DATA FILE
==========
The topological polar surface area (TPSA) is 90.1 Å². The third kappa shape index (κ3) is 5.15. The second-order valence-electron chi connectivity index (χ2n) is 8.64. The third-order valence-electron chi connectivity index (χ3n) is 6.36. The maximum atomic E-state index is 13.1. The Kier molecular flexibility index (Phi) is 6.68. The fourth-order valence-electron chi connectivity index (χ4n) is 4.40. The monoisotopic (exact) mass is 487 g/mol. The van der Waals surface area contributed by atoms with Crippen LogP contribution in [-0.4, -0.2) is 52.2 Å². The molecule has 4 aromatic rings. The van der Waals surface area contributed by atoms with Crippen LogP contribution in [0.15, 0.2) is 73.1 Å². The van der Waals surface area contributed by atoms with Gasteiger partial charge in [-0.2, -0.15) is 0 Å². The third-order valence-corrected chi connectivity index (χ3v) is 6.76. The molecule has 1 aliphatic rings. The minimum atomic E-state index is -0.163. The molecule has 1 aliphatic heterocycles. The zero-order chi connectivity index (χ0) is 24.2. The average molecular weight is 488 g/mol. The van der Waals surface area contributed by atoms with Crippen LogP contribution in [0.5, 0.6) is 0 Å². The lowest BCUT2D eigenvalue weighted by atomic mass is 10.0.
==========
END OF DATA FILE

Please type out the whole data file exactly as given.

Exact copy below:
The topological polar surface area (TPSA) is 90.1 Å². The third kappa shape index (κ3) is 5.15. The second-order valence-electron chi connectivity index (χ2n) is 8.64. The third-order valence-electron chi connectivity index (χ3n) is 6.36. The maximum atomic E-state index is 13.1. The Kier molecular flexibility index (Phi) is 6.68. The fourth-order valence-electron chi connectivity index (χ4n) is 4.40. The monoisotopic (exact) mass is 487 g/mol. The van der Waals surface area contributed by atoms with Crippen LogP contribution in [-0.4, -0.2) is 52.2 Å². The molecule has 4 aromatic rings. The van der Waals surface area contributed by atoms with Crippen LogP contribution in [0.15, 0.2) is 73.1 Å². The van der Waals surface area contributed by atoms with Gasteiger partial charge in [-0.2, -0.15) is 0 Å². The third-order valence-corrected chi connectivity index (χ3v) is 6.76. The molecule has 1 aliphatic rings. The minimum atomic E-state index is -0.163. The molecule has 1 aliphatic heterocycles. The zero-order chi connectivity index (χ0) is 24.2. The average molecular weight is 488 g/mol. The van der Waals surface area contributed by atoms with Crippen LogP contribution in [0.5, 0.6) is 0 Å². The lowest BCUT2D eigenvalue weighted by atomic mass is 10.0.